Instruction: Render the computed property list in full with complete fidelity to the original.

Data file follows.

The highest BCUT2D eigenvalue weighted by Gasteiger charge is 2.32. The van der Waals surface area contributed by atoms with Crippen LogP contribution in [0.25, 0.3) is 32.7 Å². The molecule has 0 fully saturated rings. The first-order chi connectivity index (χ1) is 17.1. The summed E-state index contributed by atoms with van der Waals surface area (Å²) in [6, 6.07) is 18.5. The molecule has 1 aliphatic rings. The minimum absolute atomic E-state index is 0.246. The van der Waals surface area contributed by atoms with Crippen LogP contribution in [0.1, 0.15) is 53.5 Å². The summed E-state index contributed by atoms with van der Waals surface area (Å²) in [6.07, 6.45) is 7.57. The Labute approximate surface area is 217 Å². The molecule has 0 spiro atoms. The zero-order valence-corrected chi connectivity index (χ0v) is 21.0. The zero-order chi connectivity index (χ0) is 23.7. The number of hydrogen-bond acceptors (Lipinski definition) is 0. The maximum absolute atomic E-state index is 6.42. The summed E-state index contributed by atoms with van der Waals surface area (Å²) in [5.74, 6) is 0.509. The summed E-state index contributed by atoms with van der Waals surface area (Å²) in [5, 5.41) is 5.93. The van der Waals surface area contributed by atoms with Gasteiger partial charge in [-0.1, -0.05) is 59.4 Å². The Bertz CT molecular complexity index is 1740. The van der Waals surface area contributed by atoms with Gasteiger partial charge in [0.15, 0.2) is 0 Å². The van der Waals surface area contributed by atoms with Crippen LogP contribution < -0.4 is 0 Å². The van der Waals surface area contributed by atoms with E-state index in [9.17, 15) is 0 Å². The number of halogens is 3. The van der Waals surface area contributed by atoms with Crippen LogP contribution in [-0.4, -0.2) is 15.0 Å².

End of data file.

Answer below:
The highest BCUT2D eigenvalue weighted by Gasteiger charge is 2.32. The van der Waals surface area contributed by atoms with Crippen LogP contribution in [0.25, 0.3) is 32.7 Å². The molecule has 0 fully saturated rings. The first-order chi connectivity index (χ1) is 17.1. The summed E-state index contributed by atoms with van der Waals surface area (Å²) in [6, 6.07) is 18.5. The molecule has 1 aliphatic rings. The minimum absolute atomic E-state index is 0.246. The van der Waals surface area contributed by atoms with Crippen LogP contribution in [0.1, 0.15) is 53.5 Å². The summed E-state index contributed by atoms with van der Waals surface area (Å²) in [6.07, 6.45) is 7.57. The Labute approximate surface area is 217 Å². The molecule has 0 spiro atoms. The zero-order valence-corrected chi connectivity index (χ0v) is 21.0. The zero-order chi connectivity index (χ0) is 23.7. The number of hydrogen-bond acceptors (Lipinski definition) is 0. The maximum absolute atomic E-state index is 6.42. The summed E-state index contributed by atoms with van der Waals surface area (Å²) in [5.74, 6) is 0.509. The summed E-state index contributed by atoms with van der Waals surface area (Å²) in [5, 5.41) is 5.93. The van der Waals surface area contributed by atoms with Gasteiger partial charge in [-0.1, -0.05) is 59.4 Å². The Bertz CT molecular complexity index is 1740. The van der Waals surface area contributed by atoms with Gasteiger partial charge in [0.15, 0.2) is 0 Å². The van der Waals surface area contributed by atoms with Crippen LogP contribution < -0.4 is 0 Å². The van der Waals surface area contributed by atoms with E-state index in [9.17, 15) is 0 Å². The number of halogens is 3. The van der Waals surface area contributed by atoms with Crippen LogP contribution in [-0.4, -0.2) is 15.0 Å².